The manager module is responsible for assigning directories to mirror daemons for synchronization. Multiple mirror daemons can be spawned to achieve concurrency in directory snapshot synchronization. When mirror daemons are spawned (or terminated) , the mirroring module discovers the modified set of mirror daemons and rebalances the directory assignment amongst the new set thus providing high-availability.

Note

Multiple mirror daemons is currently untested. Only a single mirror daemon is recommended.

Mirroring module is disabled by default. To enable mirroring use:

$ ceph mgr module enable mirroring

Mirroring module provides a family of commands to control mirroring of directory snapshots. To add or remove directories, mirroring needs to be enabled for a given filesystem. To enable mirroring use:

$ ceph fs snapshot mirror enable <fs>

Note

Mirroring module commands use fs snapshot mirror prefix as compared to the monitor commands which fs mirror prefix. Make sure to use module commands.

To disable mirroring, use:

$ ceph fs snapshot mirror disable <fs>

Once mirroring is enabled, add a peer to which directory snapshots are to be mirrored. Peers follow <client>@<cluster> specification and get assigned a unique-id (UUID) when added. See Creating Users section on how to create Ceph users for mirroring.

To add a peer use:

$ ceph fs snapshot mirror peer_add <fs> <remote_cluster_spec> [<remote_fs_name>]

<remote_fs_name> is optional, and default to <fs> (on the remote cluster).

Note

Only a single peer is supported right now.

To remove a peer use:

$ ceph fs snapshot mirror peer_remove <fs> <peer_uuid>

Note

See Mirror Daemon Status section on how to figure out Peer UUID.

To configure a directory for mirroring, use:

$ ceph fs snapshot mirror add <fs> <path>

To stop a mirroring directory snapshots use:

$ ceph fs snapshot mirror remove <fs> <path>

Only absolute directory paths are allowed. Also, paths are normalized by the mirroring module, therfore, /a/b/../b is equivalent to /a/b. Also, the directory should exist before it can be configured for mirroring:

$ ceph fs snapshot mirror add cephfs /d0/d1/d2
Error ENOENT: /d0/d1/d2 does not exist
$ mkdir -p /d0/d1/d2
$ ceph fs snapshot mirror add cephfs /d0/d1/d2
{}
$ ceph fs snapshot mirror add cephfs /d0/d1/../d1/d2
Error EEXIST: directory /d0/d1/d2 is already tracked

Once a directory is added for mirroring, its subdirectory or ancestor directories are disallowed to be added for mirorring:

$ ceph fs snapshot mirror add cephfs /d0/d1
Error EINVAL: /d0/d1 is a ancestor of tracked path /d0/d1/d2
$ ceph fs snapshot mirror add cephfs /d0/d1/d2/d3
Error EINVAL: /d0/d1/d2/d3 is a subtree of tracked path /d0/d1/d2

Commands to check directory mapping (to mirror daemons) and directory distribution are detailed in Mirror Daemon Status section.

Mirror Daemon Status

Mirror daemons get asynchronously notified about changes in filesystem mirroring status and/or peer updates. CephFS mirror daemons provide admin socket commands for querying mirror status. To check available commands for mirror status use:

$ ceph --admin-daemon /path/to/mirror/daemon/admin/socket help
{
    ....
    ....
    "fs mirror status cephfs@360": "get filesystem mirror status",
    ....
    ....
}

Commands with fs mirror status prefix provide mirror status for mirror enabled filesystem. Note that cephfs@360 is of format filesystem-name@filesystem-id. This format is required since mirror daemons get asynchronously notified regarding filesystem mirror status (A filesystem can be deleted and recreated with the same name).

Right now, the command provides minimal information regarding mirror status:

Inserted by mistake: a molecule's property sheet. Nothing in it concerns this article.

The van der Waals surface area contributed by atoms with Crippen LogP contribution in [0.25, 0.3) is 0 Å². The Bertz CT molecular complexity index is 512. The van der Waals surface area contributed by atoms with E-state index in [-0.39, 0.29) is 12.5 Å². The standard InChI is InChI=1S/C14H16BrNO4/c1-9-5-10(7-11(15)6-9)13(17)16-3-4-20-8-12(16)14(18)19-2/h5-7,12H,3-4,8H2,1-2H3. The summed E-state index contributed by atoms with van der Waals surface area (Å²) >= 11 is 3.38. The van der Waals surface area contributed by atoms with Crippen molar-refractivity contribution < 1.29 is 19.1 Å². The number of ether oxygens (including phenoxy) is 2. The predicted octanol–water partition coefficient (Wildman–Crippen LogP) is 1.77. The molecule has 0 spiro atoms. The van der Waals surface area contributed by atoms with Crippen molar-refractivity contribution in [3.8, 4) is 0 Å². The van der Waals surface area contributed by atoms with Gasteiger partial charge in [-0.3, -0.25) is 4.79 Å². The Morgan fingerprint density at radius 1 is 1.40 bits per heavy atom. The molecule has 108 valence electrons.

$ ceph --admin-daemon /var/run/ceph/cephfs-mirror.asok fs mirror status cephfs@360
{
  "rados_inst": "192.168.0.5:0/1476644347",
  "peers": {
      "a2dc7784-e7a1-4723-b103-03ee8d8768f8": {
          "remote": {
              "client_name": "client.mirror_remote",
              "cluster_name": "site-a",
              "fs_name": "backup_fs"
          }
      }
  },
  "snap_dirs": {
      "dir_count": 1
  }
}

Peers section in the command output above shows the peer information such as unique peer-id (UUID) and specification. The peer-id is required to remove an existing peer as mentioned in the Mirror Module and Interface section.

When mirroring is disabled, the respective fs mirror status command for the filesystem will not show up in command help.

Mirroring module provides a couple of commands to display directory mapping and distribution information. To check which mirror daemon a directory has been mapped to use:

$ ceph fs snapshot mirror dirmap cephfs /d0/d1/d2
{
  "instance_id": "404148",
  "last_shuffled": 1601284516.10986,
  "state": "mapped"
}

Note

instance_id is the RAODS instance-id associated with a mirror daemon. This will include the RADOS instance address to help map to a mirror daemon.

Other information such as state and last_shuffled are interesting when running multiple mirror daemons.

When no mirror daemons are running the above command shows:

$ ceph fs snapshot mirror dirmap cephfs /d0/d1/d2
{
  "reason": "no mirror daemons running",
  "state": "stalled"
}

Signifying that no mirror daemons are running and mirroring is stalled.

Creating Users

Start by creating a user (on the primary/local cluster) for the mirror daemon. This user has restrictive capabilities on the MDS and the OSD:

$ ceph auth get-or-create client.mirror mon 'allow r' mds 'allow r' osd 'allow rw object_prefix cephfs_mirror' mgr 'allow r'

Create a user for each filesystem peer (on the secondary/remote cluster). This user needs to have full capabilities on the MDS (to take snapshots) and the OSDs:

$ ceph auth get-or-create client.mirror_remote mon 'allow r' mds 'allow rwps' osd 'allow rw' mgr 'allow r'

This user should be used (as part of peer specification) when adding a peer.

Starting Mirror Daemon

Right now, mirror daemons need to be spawned manually. This will be replaced by providing systemctl(1) command to start/stop mirror daemons. For now, use:

$ cephfs-mirror --id mirror --cluster site-a -f

Note

User used here is mirror as created in the Creating Users section.

Feature Status

cephfs-mirror daemon is built by default (follows WITH_CEPHFS CMake rule). However, the feature is in development phase.